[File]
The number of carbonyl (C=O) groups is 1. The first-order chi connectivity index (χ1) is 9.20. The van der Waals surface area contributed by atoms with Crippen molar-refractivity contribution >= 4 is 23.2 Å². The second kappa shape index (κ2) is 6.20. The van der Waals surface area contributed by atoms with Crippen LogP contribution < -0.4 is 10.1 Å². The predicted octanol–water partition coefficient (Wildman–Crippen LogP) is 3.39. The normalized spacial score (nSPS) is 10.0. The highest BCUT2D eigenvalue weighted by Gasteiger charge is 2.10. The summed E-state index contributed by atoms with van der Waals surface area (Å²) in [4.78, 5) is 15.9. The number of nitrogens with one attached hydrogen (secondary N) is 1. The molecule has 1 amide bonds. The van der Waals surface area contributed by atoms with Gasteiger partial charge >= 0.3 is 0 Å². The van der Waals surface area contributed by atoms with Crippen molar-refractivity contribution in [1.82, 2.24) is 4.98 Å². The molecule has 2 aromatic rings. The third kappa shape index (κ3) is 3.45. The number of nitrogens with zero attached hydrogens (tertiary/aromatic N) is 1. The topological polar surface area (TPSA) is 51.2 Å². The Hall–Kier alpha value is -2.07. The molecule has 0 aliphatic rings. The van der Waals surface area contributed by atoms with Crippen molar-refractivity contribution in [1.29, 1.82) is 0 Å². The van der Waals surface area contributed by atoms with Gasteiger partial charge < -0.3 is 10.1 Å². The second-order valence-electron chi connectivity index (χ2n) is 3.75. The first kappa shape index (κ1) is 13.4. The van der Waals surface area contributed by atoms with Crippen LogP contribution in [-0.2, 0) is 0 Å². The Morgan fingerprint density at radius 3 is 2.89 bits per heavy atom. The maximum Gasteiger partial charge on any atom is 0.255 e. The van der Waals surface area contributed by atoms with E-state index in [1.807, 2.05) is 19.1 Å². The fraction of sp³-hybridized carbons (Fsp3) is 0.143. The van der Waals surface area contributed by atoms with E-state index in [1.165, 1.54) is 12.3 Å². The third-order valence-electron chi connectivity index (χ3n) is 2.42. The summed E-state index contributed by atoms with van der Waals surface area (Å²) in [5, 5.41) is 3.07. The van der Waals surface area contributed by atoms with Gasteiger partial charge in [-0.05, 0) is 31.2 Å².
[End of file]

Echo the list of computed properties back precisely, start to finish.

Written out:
The number of carbonyl (C=O) groups is 1. The first-order chi connectivity index (χ1) is 9.20. The van der Waals surface area contributed by atoms with Crippen molar-refractivity contribution >= 4 is 23.2 Å². The second kappa shape index (κ2) is 6.20. The van der Waals surface area contributed by atoms with Crippen LogP contribution < -0.4 is 10.1 Å². The predicted octanol–water partition coefficient (Wildman–Crippen LogP) is 3.39. The normalized spacial score (nSPS) is 10.0. The highest BCUT2D eigenvalue weighted by Gasteiger charge is 2.10. The summed E-state index contributed by atoms with van der Waals surface area (Å²) in [4.78, 5) is 15.9. The number of nitrogens with one attached hydrogen (secondary N) is 1. The molecule has 1 amide bonds. The van der Waals surface area contributed by atoms with Gasteiger partial charge >= 0.3 is 0 Å². The van der Waals surface area contributed by atoms with Crippen molar-refractivity contribution in [1.82, 2.24) is 4.98 Å². The molecule has 2 aromatic rings. The third kappa shape index (κ3) is 3.45. The number of nitrogens with zero attached hydrogens (tertiary/aromatic N) is 1. The topological polar surface area (TPSA) is 51.2 Å². The Hall–Kier alpha value is -2.07. The molecule has 0 aliphatic rings. The van der Waals surface area contributed by atoms with Crippen molar-refractivity contribution in [1.29, 1.82) is 0 Å². The van der Waals surface area contributed by atoms with Gasteiger partial charge < -0.3 is 10.1 Å². The second-order valence-electron chi connectivity index (χ2n) is 3.75. The first kappa shape index (κ1) is 13.4. The van der Waals surface area contributed by atoms with Crippen LogP contribution in [-0.2, 0) is 0 Å². The Morgan fingerprint density at radius 3 is 2.89 bits per heavy atom. The maximum Gasteiger partial charge on any atom is 0.255 e. The van der Waals surface area contributed by atoms with E-state index in [1.807, 2.05) is 19.1 Å². The fraction of sp³-hybridized carbons (Fsp3) is 0.143. The van der Waals surface area contributed by atoms with E-state index in [1.165, 1.54) is 12.3 Å². The third-order valence-electron chi connectivity index (χ3n) is 2.42. The summed E-state index contributed by atoms with van der Waals surface area (Å²) in [5, 5.41) is 3.07. The van der Waals surface area contributed by atoms with Gasteiger partial charge in [-0.05, 0) is 31.2 Å².